Matrix Company for Financial Investment, which is accused of manipulating huge amounts of money belonging to thousands of unsuspecting Jordanian investors, is one of several financial companies that were referred to the State Security Court recently.
Their number seems to grow and many unwary Jordanian investors could suffer financial losses, sometimes substantial, including their lifetime savings.
While there are laws against fraud in the country, they don’t seem adequate enough to prevent such occurrences. This means that both government and Parliament should hasten to adopt new legislation specifically designed to deal with modern fraudulent financial activities.
In the wake of the Matrix case, another investment company in Irbid was reportedly trying to deceive people into believing that they would get high returns on their money, trying to play on international markets.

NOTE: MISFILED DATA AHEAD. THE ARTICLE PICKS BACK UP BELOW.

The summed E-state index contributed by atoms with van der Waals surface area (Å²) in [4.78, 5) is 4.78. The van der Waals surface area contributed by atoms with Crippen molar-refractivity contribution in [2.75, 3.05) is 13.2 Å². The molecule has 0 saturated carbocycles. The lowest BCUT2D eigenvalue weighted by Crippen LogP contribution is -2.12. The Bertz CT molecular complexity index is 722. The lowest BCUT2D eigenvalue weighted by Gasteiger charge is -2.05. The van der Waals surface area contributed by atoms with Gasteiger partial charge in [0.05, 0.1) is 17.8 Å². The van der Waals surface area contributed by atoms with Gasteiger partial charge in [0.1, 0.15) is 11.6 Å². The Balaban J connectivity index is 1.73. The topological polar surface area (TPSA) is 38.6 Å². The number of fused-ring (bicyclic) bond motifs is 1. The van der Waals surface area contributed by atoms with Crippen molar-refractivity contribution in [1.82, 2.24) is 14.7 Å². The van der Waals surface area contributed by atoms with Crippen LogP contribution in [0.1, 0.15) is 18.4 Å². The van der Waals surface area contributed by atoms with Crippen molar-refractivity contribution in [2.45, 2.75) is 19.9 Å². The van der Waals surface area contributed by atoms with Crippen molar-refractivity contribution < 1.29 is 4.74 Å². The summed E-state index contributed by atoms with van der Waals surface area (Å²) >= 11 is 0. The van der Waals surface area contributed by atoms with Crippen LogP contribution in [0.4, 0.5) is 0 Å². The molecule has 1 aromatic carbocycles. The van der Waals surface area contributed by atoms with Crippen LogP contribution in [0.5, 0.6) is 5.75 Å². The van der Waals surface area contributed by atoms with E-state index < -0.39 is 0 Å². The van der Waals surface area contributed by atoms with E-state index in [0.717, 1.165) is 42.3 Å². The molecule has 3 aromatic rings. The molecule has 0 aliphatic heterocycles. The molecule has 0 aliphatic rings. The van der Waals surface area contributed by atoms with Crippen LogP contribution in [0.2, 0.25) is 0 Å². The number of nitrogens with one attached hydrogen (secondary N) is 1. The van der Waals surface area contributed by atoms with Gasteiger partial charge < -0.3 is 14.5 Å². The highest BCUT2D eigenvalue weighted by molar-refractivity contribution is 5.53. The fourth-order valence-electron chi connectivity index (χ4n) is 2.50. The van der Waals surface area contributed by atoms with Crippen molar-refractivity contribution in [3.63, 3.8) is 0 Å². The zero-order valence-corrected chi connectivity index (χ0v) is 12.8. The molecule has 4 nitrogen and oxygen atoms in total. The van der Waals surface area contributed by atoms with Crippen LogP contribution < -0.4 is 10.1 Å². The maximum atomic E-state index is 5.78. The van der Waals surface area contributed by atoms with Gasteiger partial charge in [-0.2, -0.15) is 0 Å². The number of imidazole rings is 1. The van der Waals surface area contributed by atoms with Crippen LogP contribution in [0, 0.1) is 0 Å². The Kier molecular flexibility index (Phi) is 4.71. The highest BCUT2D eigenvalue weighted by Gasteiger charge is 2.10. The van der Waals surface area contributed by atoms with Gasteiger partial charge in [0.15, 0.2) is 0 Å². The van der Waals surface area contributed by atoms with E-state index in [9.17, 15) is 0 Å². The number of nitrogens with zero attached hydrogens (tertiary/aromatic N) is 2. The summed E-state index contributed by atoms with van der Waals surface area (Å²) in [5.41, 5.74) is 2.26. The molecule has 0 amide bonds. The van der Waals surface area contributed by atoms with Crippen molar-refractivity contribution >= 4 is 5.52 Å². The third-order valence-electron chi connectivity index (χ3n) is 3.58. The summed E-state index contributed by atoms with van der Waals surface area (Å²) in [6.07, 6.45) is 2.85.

Prosecuting the CEOs of these companies may solve the problem for the time being and offer an opportunity for investors to recover some of their losses, but this will not do in the future.
Insolvency and failing banks and financial institutions worldwide should awaken our concerned authorities to the urgent need for more effective methods to combat fraud in finance and investment dealings.
People might not be sophisticated enough to protect themselves against fraudulent activities, so the government has the duty to step in, and fast, to protect them.
There is much that can be learned from the cases brought to light so far, and this should offer the basis for future preventive actions by the Central Bank of Jordan and other concerned governmental institutions in the country.